The European Parliament recently adopted a ban on the export of mercury from the EU, one of the world’s biggest mercury exporters, and ensuring its safe storage, beginning in March 2011. In addition to metallic mercury, the ban covers other compounds such cinnabar ore, mercury chloride and oxide. The regulation requires the storage of mercury either in salt mines, in deep, underground, hard rock formations, or in above-ground facilities. “Although we would have liked to see a more robust regulation, this agreement between the two institutions is a very good step towards locking down mercury in the EU,” said Elena Lymberidi Settimo, EEB’s Project Coordinator of the Zero Mercury Campaign (see press release).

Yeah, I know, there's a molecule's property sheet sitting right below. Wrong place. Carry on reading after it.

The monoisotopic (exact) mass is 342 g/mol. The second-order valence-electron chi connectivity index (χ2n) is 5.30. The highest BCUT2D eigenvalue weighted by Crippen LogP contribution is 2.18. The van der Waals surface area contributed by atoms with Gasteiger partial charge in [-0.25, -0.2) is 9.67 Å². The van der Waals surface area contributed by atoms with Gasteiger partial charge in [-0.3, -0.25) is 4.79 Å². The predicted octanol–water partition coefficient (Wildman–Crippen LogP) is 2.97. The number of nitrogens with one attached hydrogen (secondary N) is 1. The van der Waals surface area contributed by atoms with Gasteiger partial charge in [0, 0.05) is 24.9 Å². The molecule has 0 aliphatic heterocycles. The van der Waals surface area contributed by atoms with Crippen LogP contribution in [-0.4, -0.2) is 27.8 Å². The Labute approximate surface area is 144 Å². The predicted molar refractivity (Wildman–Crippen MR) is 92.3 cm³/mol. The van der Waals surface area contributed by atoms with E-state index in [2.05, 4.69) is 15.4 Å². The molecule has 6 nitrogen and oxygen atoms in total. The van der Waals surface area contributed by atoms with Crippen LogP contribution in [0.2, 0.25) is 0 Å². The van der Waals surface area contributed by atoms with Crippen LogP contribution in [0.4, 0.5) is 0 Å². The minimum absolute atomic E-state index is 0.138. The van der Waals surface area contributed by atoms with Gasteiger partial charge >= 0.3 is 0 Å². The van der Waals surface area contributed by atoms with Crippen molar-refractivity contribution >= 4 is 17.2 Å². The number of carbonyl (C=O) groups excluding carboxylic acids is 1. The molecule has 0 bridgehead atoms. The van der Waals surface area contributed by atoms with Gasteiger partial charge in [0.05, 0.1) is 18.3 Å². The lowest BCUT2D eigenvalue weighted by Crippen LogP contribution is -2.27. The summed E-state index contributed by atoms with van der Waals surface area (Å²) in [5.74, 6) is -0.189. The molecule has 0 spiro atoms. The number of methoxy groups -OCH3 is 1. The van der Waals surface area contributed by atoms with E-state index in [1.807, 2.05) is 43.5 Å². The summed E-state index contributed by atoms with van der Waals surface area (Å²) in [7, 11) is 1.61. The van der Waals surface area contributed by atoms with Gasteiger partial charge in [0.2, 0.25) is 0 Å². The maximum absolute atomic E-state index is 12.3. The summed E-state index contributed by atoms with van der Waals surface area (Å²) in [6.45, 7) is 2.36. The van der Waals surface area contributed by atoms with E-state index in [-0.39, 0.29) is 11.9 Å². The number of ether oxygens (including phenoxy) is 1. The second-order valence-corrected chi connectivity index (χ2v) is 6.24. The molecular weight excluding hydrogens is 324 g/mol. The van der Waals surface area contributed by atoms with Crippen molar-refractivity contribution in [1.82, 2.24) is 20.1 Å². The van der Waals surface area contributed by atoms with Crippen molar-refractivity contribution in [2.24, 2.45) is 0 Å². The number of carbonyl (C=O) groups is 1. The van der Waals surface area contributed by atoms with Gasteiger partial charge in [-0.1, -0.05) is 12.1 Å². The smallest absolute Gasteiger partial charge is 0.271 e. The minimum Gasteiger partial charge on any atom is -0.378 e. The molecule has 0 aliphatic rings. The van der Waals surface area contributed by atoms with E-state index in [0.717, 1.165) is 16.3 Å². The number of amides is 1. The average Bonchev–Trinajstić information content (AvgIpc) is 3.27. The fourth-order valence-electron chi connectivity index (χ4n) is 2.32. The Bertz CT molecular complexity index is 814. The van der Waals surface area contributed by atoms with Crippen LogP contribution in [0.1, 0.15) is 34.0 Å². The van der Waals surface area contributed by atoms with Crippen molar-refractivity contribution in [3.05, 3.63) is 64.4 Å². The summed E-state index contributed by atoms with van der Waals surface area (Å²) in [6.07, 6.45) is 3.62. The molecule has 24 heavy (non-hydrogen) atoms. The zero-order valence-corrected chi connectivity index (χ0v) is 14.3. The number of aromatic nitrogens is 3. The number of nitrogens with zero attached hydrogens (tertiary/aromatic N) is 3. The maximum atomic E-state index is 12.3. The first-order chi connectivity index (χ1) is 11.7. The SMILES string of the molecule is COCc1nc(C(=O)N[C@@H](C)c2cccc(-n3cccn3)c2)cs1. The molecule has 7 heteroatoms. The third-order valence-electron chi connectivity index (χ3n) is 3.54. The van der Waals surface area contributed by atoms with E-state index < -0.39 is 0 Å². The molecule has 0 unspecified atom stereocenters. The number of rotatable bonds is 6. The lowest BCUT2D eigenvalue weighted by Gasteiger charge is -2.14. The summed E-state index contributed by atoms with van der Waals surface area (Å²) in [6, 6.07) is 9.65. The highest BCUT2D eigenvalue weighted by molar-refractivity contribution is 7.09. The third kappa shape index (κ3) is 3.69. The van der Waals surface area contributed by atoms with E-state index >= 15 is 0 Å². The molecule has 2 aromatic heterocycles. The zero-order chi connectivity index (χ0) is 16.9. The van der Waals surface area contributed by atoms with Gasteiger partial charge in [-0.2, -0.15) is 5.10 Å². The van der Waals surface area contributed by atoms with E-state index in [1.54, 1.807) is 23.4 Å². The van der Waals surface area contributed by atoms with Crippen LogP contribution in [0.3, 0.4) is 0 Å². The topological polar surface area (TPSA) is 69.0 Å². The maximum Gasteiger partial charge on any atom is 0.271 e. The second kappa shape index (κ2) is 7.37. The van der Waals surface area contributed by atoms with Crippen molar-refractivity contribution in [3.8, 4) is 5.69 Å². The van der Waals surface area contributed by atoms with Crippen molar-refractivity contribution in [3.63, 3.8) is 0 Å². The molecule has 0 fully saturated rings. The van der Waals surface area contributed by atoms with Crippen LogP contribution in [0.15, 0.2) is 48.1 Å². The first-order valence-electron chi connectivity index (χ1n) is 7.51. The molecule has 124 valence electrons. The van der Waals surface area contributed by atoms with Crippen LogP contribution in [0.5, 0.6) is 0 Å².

The EU Commission is required to submit by 2010 a report on any technological advances in the solidification of mercury and, if appropriate, a proposal for revision of the directive not later than 15. March 2013. In addition, the Commission must report by 2010 if there is a need for an import ban on mercury and if the export ban should be extended to other compounds, mixtures and products containing mercury, in particular thermometers, barometers and sphygmomanometers. More information on the EU mercury export ban.